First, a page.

He also touched on the issue of ethics in relation to the UK phone-hacking scandal, calling for self-regulation of the press to be maintained. The print media enjoys the highest credibility, he said, and while there have been calls for new legislation it was important to note that “increased government regulation is not the answer”.
The media would be better governed by a self regulatory mechanism which holds its journalists to account, he added.
Mathew also called on print publishers to join together in the battle to protect intellectual property rights.
It is time that the print publishers get together to strategize to prevent others from freeloading on their content. We need to monetise and not lose out.
Our industry is in the vortex of a fast changing world. The challenges and the opportunities are greater than ever before.
Follow the #wef11 hashtag on Twitter and @journalism_live for updates from the World Editors Forum in Vienna over the next few days.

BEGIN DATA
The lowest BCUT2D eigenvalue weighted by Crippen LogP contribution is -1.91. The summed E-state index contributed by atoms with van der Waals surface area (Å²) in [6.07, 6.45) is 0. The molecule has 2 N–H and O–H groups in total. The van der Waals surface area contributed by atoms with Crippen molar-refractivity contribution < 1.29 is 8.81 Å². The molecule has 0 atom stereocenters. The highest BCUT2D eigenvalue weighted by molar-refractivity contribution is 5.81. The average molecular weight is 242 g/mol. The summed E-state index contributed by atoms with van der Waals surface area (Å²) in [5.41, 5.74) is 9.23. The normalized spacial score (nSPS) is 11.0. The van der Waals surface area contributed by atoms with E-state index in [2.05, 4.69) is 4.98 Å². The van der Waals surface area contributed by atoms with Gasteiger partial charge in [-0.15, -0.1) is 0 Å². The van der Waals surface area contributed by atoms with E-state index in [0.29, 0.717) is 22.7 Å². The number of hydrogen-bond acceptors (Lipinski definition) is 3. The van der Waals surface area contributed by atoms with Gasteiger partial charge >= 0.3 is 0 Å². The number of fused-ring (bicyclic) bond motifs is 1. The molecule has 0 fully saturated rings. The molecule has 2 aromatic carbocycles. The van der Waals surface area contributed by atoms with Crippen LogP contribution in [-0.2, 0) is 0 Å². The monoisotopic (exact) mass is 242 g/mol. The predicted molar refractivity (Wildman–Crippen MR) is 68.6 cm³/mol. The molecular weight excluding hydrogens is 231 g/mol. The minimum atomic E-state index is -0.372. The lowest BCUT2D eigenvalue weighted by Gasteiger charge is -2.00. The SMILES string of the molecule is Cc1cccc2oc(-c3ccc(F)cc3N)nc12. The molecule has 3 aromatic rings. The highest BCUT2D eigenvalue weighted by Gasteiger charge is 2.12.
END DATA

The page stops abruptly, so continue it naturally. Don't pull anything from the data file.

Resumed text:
Opening the World Editors Forum in Vienna today, Dr Hans Gasser, president of Austrian Newspaper Association, paid tribute to the country’s newspaper market, calling on journalists to meet industry challenges with innovation.
This global summit meeting of publishers, CEOs and editors-in-chief in dialogue with distinguished experts of our industry is embedded in highly exciting times.
The agenda of the three days is characterised by the power of innovation, by the energy with which our industry faces up to the challenges, using the opportunities to transfer its core competances to use cross media offerings … to accomodate media users in their changed consumption behaviours.
He added that following the crisis on financial markets the journalists’ democratic function “is as important as ever”.
We need to increasingly focus on our quality-based strengths, using quality journalism on all platforms to offer people visible added value because only then will they be prepared to invest their time and money.
Closing with reference to Austria’s own market, Dr Gasser defined it as “extremely competitive” and despite its relatively small size “very innovative”.